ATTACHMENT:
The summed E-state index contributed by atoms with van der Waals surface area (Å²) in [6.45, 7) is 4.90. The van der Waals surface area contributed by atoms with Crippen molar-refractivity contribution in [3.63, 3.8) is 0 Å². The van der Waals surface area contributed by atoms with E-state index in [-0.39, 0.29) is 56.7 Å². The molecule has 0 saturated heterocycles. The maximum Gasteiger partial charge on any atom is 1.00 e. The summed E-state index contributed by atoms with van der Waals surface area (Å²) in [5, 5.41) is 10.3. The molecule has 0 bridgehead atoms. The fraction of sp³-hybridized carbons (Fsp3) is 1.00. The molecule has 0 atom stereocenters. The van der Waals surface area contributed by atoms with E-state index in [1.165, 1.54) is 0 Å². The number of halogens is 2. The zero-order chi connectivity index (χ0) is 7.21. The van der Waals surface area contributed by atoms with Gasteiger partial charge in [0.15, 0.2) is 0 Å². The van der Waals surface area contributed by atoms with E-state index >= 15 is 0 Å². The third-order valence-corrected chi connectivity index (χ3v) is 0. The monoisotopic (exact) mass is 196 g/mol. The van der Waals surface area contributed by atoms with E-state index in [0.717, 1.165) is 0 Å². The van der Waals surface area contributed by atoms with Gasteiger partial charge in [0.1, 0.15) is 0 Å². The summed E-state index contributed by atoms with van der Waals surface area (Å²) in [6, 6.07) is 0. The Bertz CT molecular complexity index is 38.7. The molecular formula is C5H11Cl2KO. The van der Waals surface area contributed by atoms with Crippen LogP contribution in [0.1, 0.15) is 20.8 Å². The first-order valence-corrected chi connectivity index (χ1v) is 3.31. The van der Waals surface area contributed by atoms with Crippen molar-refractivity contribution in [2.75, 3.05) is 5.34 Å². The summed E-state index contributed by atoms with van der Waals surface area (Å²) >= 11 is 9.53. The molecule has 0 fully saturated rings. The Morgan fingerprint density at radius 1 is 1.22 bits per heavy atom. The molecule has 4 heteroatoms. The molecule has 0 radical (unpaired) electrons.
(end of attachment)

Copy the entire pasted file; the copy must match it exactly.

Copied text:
The summed E-state index contributed by atoms with van der Waals surface area (Å²) in [6.45, 7) is 4.90. The van der Waals surface area contributed by atoms with Crippen molar-refractivity contribution in [3.63, 3.8) is 0 Å². The van der Waals surface area contributed by atoms with E-state index in [-0.39, 0.29) is 56.7 Å². The molecule has 0 saturated heterocycles. The maximum Gasteiger partial charge on any atom is 1.00 e. The summed E-state index contributed by atoms with van der Waals surface area (Å²) in [5, 5.41) is 10.3. The molecule has 0 bridgehead atoms. The fraction of sp³-hybridized carbons (Fsp3) is 1.00. The molecule has 0 atom stereocenters. The van der Waals surface area contributed by atoms with E-state index in [1.165, 1.54) is 0 Å². The number of halogens is 2. The zero-order chi connectivity index (χ0) is 7.21. The van der Waals surface area contributed by atoms with Gasteiger partial charge in [0.15, 0.2) is 0 Å². The van der Waals surface area contributed by atoms with E-state index >= 15 is 0 Å². The third-order valence-corrected chi connectivity index (χ3v) is 0. The monoisotopic (exact) mass is 196 g/mol. The van der Waals surface area contributed by atoms with E-state index in [0.717, 1.165) is 0 Å². The van der Waals surface area contributed by atoms with Gasteiger partial charge in [0.1, 0.15) is 0 Å². The summed E-state index contributed by atoms with van der Waals surface area (Å²) in [6, 6.07) is 0. The Bertz CT molecular complexity index is 38.7. The molecular formula is C5H11Cl2KO. The van der Waals surface area contributed by atoms with Crippen LogP contribution in [0.1, 0.15) is 20.8 Å². The first-order valence-corrected chi connectivity index (χ1v) is 3.31. The van der Waals surface area contributed by atoms with Crippen molar-refractivity contribution in [2.75, 3.05) is 5.34 Å². The summed E-state index contributed by atoms with van der Waals surface area (Å²) >= 11 is 9.53. The molecule has 0 fully saturated rings. The Morgan fingerprint density at radius 1 is 1.22 bits per heavy atom. The molecule has 4 heteroatoms. The molecule has 0 radical (unpaired) electrons.